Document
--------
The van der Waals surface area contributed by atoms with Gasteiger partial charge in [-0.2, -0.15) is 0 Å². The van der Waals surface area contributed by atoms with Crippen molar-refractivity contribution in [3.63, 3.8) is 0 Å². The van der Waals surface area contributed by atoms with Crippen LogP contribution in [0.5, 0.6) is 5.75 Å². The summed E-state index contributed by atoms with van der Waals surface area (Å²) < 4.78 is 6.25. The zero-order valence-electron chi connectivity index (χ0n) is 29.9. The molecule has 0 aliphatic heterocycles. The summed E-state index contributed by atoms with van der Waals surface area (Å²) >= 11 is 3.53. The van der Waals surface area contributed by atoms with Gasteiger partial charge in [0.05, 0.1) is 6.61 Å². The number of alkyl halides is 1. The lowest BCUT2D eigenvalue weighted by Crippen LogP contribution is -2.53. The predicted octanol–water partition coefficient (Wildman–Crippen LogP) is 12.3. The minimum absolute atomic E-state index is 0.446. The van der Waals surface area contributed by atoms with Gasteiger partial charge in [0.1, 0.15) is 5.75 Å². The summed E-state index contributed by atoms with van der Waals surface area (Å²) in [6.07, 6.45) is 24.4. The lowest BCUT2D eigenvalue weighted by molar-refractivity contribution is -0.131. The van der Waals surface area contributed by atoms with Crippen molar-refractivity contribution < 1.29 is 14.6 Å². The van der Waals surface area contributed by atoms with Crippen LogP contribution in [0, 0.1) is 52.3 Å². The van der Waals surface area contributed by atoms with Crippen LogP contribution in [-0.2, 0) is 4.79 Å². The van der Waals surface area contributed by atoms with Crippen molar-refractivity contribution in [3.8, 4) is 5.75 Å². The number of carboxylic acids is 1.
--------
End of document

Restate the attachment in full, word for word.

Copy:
The van der Waals surface area contributed by atoms with Gasteiger partial charge in [-0.2, -0.15) is 0 Å². The van der Waals surface area contributed by atoms with Crippen molar-refractivity contribution in [3.63, 3.8) is 0 Å². The van der Waals surface area contributed by atoms with Crippen LogP contribution in [0.5, 0.6) is 5.75 Å². The summed E-state index contributed by atoms with van der Waals surface area (Å²) < 4.78 is 6.25. The zero-order valence-electron chi connectivity index (χ0n) is 29.9. The molecule has 0 aliphatic heterocycles. The summed E-state index contributed by atoms with van der Waals surface area (Å²) >= 11 is 3.53. The van der Waals surface area contributed by atoms with Gasteiger partial charge in [0.05, 0.1) is 6.61 Å². The number of alkyl halides is 1. The lowest BCUT2D eigenvalue weighted by Crippen LogP contribution is -2.53. The predicted octanol–water partition coefficient (Wildman–Crippen LogP) is 12.3. The minimum absolute atomic E-state index is 0.446. The van der Waals surface area contributed by atoms with Gasteiger partial charge in [0.1, 0.15) is 5.75 Å². The summed E-state index contributed by atoms with van der Waals surface area (Å²) in [6.07, 6.45) is 24.4. The lowest BCUT2D eigenvalue weighted by molar-refractivity contribution is -0.131. The van der Waals surface area contributed by atoms with Crippen molar-refractivity contribution < 1.29 is 14.6 Å². The van der Waals surface area contributed by atoms with Crippen LogP contribution in [0, 0.1) is 52.3 Å². The van der Waals surface area contributed by atoms with Crippen LogP contribution in [-0.2, 0) is 4.79 Å². The van der Waals surface area contributed by atoms with Crippen molar-refractivity contribution in [3.8, 4) is 5.75 Å². The number of carboxylic acids is 1.